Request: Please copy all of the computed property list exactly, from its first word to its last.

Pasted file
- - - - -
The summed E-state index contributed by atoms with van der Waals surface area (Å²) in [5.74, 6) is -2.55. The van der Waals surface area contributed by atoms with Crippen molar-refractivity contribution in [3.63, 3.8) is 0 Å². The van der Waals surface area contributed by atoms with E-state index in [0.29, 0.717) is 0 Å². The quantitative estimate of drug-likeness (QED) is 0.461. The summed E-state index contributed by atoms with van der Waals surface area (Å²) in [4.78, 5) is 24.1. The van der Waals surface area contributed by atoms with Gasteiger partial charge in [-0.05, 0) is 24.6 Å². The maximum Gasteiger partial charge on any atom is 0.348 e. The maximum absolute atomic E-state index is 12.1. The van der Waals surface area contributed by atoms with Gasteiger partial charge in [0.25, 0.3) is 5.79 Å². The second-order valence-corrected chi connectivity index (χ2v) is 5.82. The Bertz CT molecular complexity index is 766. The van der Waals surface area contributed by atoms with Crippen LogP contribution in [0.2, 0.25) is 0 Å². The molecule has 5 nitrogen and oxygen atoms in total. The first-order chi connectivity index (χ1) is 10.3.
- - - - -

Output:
The summed E-state index contributed by atoms with van der Waals surface area (Å²) in [5.74, 6) is -2.55. The van der Waals surface area contributed by atoms with Crippen molar-refractivity contribution in [3.63, 3.8) is 0 Å². The van der Waals surface area contributed by atoms with E-state index in [0.29, 0.717) is 0 Å². The quantitative estimate of drug-likeness (QED) is 0.461. The summed E-state index contributed by atoms with van der Waals surface area (Å²) in [4.78, 5) is 24.1. The van der Waals surface area contributed by atoms with Gasteiger partial charge in [-0.05, 0) is 24.6 Å². The maximum Gasteiger partial charge on any atom is 0.348 e. The maximum absolute atomic E-state index is 12.1. The van der Waals surface area contributed by atoms with Gasteiger partial charge in [0.25, 0.3) is 5.79 Å². The second-order valence-corrected chi connectivity index (χ2v) is 5.82. The Bertz CT molecular complexity index is 766. The van der Waals surface area contributed by atoms with Crippen LogP contribution in [0.2, 0.25) is 0 Å². The molecule has 5 nitrogen and oxygen atoms in total. The first-order chi connectivity index (χ1) is 10.3.